We've been working on a polymer mesh to help treat women suffering complications following childbirth.

The challenge

Treating pelvic organ prolapse

Tissue engineered pelvic organ prolapse mesh with seeded endometrial stem cells.

Pelvic organ prolapse is a hidden burden affecting many Australian women. It most often occurs as a result of childbirth when one or more organs descend from where they should be as a result of weakened ligaments, muscles and supporting tissue. The early stages can sometimes go unnoticed, but later symptoms include incontinence and sexual dysfunction.

Milder forms are treated through exercise and therapeutic medical devices (pessaries), while more severe cases require reconstructive surgery, where permanent mesh implants are added to support and aid tissue repair. In fact, it's estimated that one in five Australian women will have surgery for the condition at some stage in their life.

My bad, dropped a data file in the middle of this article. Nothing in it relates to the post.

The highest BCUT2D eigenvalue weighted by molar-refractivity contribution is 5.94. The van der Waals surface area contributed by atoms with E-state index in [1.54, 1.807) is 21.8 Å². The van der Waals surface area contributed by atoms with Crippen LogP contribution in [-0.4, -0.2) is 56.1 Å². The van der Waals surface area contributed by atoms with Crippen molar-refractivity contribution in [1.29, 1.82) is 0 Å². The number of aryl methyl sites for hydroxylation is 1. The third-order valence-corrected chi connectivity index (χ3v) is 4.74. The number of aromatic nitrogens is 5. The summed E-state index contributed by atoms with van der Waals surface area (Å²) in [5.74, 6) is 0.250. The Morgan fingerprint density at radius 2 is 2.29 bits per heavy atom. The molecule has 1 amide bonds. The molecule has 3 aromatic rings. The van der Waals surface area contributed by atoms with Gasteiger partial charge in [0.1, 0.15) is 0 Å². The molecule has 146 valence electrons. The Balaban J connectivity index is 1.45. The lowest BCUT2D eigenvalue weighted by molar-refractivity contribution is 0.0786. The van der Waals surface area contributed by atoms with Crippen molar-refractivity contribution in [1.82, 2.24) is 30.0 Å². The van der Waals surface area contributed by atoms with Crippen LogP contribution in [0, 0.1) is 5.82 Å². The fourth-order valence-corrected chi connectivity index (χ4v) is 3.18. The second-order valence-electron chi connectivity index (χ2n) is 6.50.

Unfortunately, current mesh implants are known for causing complications.

Our response

Polymer mesh material

We've partnered with the Hudson Institute for Medical Research to develop a new and improved mesh with better mechanical properties. The mesh is made of various polymers that have been blended with biological coatings to enhance cell compatibility and tissue integration.

We're also using our Pearcey high performance computing cluster to simulate the stressful forces a patient would experience, such as during coughing or running, and modelling a variety of different situations to assess the mesh under stress.

The results

Improved outcomes for patients

In the US alone, approximately 500,000 operations for POP disorders are conducted each year. This technology has the potential to significantly reduce adverse side effects associated with current treatments, improving outcomes for patients.

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